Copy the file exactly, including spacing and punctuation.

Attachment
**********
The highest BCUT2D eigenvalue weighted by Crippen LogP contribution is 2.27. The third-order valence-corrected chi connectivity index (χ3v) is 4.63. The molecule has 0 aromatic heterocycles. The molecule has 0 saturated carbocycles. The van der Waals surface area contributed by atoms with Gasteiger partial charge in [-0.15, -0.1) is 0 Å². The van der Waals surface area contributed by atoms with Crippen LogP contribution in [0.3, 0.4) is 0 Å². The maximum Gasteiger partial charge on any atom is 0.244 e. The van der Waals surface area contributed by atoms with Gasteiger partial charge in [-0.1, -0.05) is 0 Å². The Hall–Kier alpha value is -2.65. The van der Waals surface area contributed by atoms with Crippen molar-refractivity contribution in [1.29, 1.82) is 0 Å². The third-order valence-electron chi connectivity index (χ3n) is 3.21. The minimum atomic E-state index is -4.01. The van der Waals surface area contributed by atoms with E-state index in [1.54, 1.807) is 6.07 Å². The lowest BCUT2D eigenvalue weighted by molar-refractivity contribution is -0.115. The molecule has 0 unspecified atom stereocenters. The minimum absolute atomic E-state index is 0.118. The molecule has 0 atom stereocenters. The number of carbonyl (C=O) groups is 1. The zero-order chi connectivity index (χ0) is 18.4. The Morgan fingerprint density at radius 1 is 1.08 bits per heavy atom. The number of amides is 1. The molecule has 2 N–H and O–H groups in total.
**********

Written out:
The highest BCUT2D eigenvalue weighted by Crippen LogP contribution is 2.27. The third-order valence-corrected chi connectivity index (χ3v) is 4.63. The molecule has 0 aromatic heterocycles. The molecule has 0 saturated carbocycles. The van der Waals surface area contributed by atoms with Gasteiger partial charge in [-0.15, -0.1) is 0 Å². The van der Waals surface area contributed by atoms with Crippen LogP contribution in [0.3, 0.4) is 0 Å². The maximum Gasteiger partial charge on any atom is 0.244 e. The van der Waals surface area contributed by atoms with Gasteiger partial charge in [-0.1, -0.05) is 0 Å². The Hall–Kier alpha value is -2.65. The van der Waals surface area contributed by atoms with Crippen molar-refractivity contribution in [1.29, 1.82) is 0 Å². The third-order valence-electron chi connectivity index (χ3n) is 3.21. The minimum atomic E-state index is -4.01. The van der Waals surface area contributed by atoms with E-state index in [1.54, 1.807) is 6.07 Å². The lowest BCUT2D eigenvalue weighted by molar-refractivity contribution is -0.115. The molecule has 0 unspecified atom stereocenters. The minimum absolute atomic E-state index is 0.118. The molecule has 0 atom stereocenters. The number of carbonyl (C=O) groups is 1. The zero-order chi connectivity index (χ0) is 18.4. The Morgan fingerprint density at radius 1 is 1.08 bits per heavy atom. The number of amides is 1. The molecule has 2 N–H and O–H groups in total.